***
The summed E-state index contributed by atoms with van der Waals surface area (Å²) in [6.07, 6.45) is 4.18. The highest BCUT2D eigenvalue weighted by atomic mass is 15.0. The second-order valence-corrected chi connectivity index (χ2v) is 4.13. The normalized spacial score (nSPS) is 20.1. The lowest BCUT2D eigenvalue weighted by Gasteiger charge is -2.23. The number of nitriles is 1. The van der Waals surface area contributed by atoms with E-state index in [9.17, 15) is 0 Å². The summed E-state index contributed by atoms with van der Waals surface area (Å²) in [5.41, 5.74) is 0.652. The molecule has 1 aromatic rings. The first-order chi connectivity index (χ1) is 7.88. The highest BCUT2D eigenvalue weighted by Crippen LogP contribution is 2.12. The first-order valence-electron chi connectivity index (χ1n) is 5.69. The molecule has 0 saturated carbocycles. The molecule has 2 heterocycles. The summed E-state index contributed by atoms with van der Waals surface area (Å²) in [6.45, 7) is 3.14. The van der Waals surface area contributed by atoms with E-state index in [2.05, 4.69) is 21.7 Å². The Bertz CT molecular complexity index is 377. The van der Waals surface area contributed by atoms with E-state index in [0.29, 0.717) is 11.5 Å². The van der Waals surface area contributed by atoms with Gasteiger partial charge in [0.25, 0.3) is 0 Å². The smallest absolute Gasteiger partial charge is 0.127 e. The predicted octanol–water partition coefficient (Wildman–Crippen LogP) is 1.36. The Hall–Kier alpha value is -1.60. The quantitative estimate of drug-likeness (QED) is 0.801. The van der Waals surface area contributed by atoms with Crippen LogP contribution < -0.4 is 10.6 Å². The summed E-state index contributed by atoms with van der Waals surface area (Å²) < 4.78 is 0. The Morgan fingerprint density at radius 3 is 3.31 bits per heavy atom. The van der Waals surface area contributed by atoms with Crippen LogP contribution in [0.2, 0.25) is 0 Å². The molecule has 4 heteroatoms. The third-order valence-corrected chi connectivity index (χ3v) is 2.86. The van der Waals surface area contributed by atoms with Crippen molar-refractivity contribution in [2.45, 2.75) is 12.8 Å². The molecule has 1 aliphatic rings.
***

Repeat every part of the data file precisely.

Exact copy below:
The summed E-state index contributed by atoms with van der Waals surface area (Å²) in [6.07, 6.45) is 4.18. The highest BCUT2D eigenvalue weighted by atomic mass is 15.0. The second-order valence-corrected chi connectivity index (χ2v) is 4.13. The normalized spacial score (nSPS) is 20.1. The lowest BCUT2D eigenvalue weighted by Gasteiger charge is -2.23. The number of nitriles is 1. The van der Waals surface area contributed by atoms with E-state index in [9.17, 15) is 0 Å². The summed E-state index contributed by atoms with van der Waals surface area (Å²) in [5.41, 5.74) is 0.652. The molecule has 1 aromatic rings. The first-order chi connectivity index (χ1) is 7.88. The highest BCUT2D eigenvalue weighted by Crippen LogP contribution is 2.12. The first-order valence-electron chi connectivity index (χ1n) is 5.69. The molecule has 0 saturated carbocycles. The molecule has 2 heterocycles. The summed E-state index contributed by atoms with van der Waals surface area (Å²) in [6.45, 7) is 3.14. The van der Waals surface area contributed by atoms with E-state index in [2.05, 4.69) is 21.7 Å². The Bertz CT molecular complexity index is 377. The van der Waals surface area contributed by atoms with E-state index in [0.29, 0.717) is 11.5 Å². The van der Waals surface area contributed by atoms with Gasteiger partial charge in [0.25, 0.3) is 0 Å². The smallest absolute Gasteiger partial charge is 0.127 e. The predicted octanol–water partition coefficient (Wildman–Crippen LogP) is 1.36. The Hall–Kier alpha value is -1.60. The quantitative estimate of drug-likeness (QED) is 0.801. The van der Waals surface area contributed by atoms with Crippen LogP contribution < -0.4 is 10.6 Å². The summed E-state index contributed by atoms with van der Waals surface area (Å²) < 4.78 is 0. The Morgan fingerprint density at radius 3 is 3.31 bits per heavy atom. The van der Waals surface area contributed by atoms with Crippen LogP contribution in [0.2, 0.25) is 0 Å². The molecule has 4 heteroatoms. The third-order valence-corrected chi connectivity index (χ3v) is 2.86. The van der Waals surface area contributed by atoms with Crippen molar-refractivity contribution in [2.45, 2.75) is 12.8 Å². The molecule has 1 aliphatic rings.